The European Center for Disease Prevention and Control of the European Union (Ecdc) raised the alarm six days ago by reporting an increase in cases of acute hepatitis of unknown origin in children under 16 years of age – almost all minors. of 10– during the last weeks in the United Kingdom, the objective was to know if other countries in the eurozone had similar cases. Spain is one of those countries in which a handful of cases have been detected so far that have been treated in Madrid hospitals.
Three days later, the WHO released a statement along the same lines, noting that “it is likely that more cases will be reported in the coming days.” As pointed out by the Ecdc, the clinical syndrome in the identified cases is severe acute hepatitis with markedly elevated transaminases, which often presents with jaundice, sometimes preceded by gastrointestinal symptoms that include vomiting as a prominent feature, in children up to 16 years of age. . “Some cases have required transfer to specialized pediatric liver units and six children have undergone liver transplantation. As of April 11, no deaths have been reported among these cases.”
As of April 8, there are thus 74 cases identified in the United Kingdom, of which in England there are approximately 60 cases under investigation, most of them children between 2 and 5 years of age. In Scotland, 10 cases requiring hospital admission were in children aged 1-5 years and are under investigation, the majority occurring from March 2022. Fewer than five cases (confirmed or possible) have been reported in Ireland, and more research is being done on this. While in Wales there are currently no known cases under investigation, a very small number of cases from early 2022 had similar clinical presentations.
In addition, three confirmed cases of acute hepatitis of unknown etiology have been reported in children (age range 22 months to 13 years) in Spain, from Madrid, Aragón and Castilla-La Mancha, and who have required hospital admission. from Madrid and who are evolving favorably, one of them after receiving a transplant.
For what is this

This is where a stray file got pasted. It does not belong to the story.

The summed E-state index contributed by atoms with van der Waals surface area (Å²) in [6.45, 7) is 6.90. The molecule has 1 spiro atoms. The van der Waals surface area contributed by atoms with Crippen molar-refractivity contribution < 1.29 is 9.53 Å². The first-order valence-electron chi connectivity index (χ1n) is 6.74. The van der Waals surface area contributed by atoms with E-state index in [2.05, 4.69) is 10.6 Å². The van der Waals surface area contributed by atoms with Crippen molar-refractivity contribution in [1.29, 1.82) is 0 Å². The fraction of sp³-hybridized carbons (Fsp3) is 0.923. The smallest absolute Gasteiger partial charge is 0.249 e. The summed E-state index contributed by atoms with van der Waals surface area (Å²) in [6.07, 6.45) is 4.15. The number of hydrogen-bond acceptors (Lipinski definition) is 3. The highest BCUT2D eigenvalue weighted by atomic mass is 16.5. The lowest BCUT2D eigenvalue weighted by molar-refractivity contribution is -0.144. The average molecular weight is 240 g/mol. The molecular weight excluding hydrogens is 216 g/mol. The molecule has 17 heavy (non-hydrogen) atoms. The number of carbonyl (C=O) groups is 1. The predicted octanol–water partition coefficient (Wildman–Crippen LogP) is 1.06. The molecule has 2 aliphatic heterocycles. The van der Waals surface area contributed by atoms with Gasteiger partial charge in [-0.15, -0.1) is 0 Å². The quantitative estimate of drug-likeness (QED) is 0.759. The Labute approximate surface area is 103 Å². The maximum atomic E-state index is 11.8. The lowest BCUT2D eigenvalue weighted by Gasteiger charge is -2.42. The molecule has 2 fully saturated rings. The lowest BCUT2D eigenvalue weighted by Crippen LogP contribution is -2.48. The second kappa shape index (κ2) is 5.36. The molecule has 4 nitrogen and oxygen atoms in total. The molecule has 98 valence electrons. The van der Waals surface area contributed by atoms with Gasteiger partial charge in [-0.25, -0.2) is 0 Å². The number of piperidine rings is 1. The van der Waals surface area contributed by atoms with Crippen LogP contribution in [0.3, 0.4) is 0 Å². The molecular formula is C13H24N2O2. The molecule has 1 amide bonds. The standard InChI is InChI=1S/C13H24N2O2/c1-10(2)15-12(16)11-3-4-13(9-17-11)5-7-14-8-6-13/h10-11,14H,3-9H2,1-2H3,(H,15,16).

Currently, the cause of hepatitis in these cases is unknown, although it is suspected that it may have an infectious origin. The common viruses that can cause hepatitis (hepatitis A, B, C, D and E viruses) have not been detected in any of the cases. Some of the hospitalized children in England tested positive for SARS-CoV-2 and others for adenoviruses – a contagious family of viruses that cause colds, conjunctivitis, gastroenteritis, croup, bronchiolitis or pneumonia. The United Kingdom has recently observed an increase in the activity of adenoviruses, which circulate together with SARS-CoV-2, although the role of these viruses in the pathogenesis (mechanism by which the disease develops) is still unclear. There is currently no clear connection between the reported cases. There is also no known association with travel. Laboratory tests for additional infections, chemicals, and toxins are underway for the identified cases.
Experts rule out for now that it may be related to pediatric vaccination against Covid-19. In fact, “none of the confirmed cases to date in the United Kingdom had been vaccinated” as the British Health Security Agency (Ukhsa) has bluntly assured. While the three affected children in Spain are under 5 years of age, a range in which vaccination against coronavirus is not approved in our country.
Hepatitis is the inflammation of the liver, due to several possible causes, usually viruses, which causes a malfunction of this fundamental organ. In children it is not very common, and its symptoms at this age are usually nonspecific, ranging from a feeling of tiredness, vomiting, diarrhea or nausea to other more obvious ones, such as skin and mucous membranes turning yellowish (jaundice), notice a darker color in the urine (coluria), discolored stools (acolia) or itchy skin (pruritus).
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